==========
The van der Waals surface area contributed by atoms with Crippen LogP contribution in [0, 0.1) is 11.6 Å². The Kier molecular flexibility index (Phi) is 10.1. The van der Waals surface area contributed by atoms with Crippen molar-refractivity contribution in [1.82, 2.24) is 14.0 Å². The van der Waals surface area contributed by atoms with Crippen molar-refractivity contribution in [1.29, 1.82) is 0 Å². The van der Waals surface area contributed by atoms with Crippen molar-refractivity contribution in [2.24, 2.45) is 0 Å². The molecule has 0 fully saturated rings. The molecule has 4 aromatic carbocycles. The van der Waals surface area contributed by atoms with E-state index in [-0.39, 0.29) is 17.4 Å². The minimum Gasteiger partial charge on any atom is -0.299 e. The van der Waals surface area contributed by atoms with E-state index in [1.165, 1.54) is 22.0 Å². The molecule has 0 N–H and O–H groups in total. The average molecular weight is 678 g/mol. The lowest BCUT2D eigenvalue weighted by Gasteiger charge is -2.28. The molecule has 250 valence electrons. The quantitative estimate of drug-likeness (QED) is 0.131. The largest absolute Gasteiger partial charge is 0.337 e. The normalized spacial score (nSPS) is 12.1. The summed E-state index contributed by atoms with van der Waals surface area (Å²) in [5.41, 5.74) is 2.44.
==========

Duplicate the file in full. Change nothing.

The van der Waals surface area contributed by atoms with Crippen LogP contribution in [0, 0.1) is 11.6 Å². The Kier molecular flexibility index (Phi) is 10.1. The van der Waals surface area contributed by atoms with Crippen molar-refractivity contribution in [1.82, 2.24) is 14.0 Å². The van der Waals surface area contributed by atoms with Crippen molar-refractivity contribution in [1.29, 1.82) is 0 Å². The van der Waals surface area contributed by atoms with Crippen molar-refractivity contribution in [2.24, 2.45) is 0 Å². The molecule has 0 fully saturated rings. The molecule has 4 aromatic carbocycles. The van der Waals surface area contributed by atoms with E-state index in [-0.39, 0.29) is 17.4 Å². The minimum Gasteiger partial charge on any atom is -0.299 e. The van der Waals surface area contributed by atoms with E-state index in [1.165, 1.54) is 22.0 Å². The molecule has 0 N–H and O–H groups in total. The average molecular weight is 678 g/mol. The lowest BCUT2D eigenvalue weighted by Gasteiger charge is -2.28. The molecule has 250 valence electrons. The quantitative estimate of drug-likeness (QED) is 0.131. The largest absolute Gasteiger partial charge is 0.337 e. The normalized spacial score (nSPS) is 12.1. The summed E-state index contributed by atoms with van der Waals surface area (Å²) in [5.41, 5.74) is 2.44.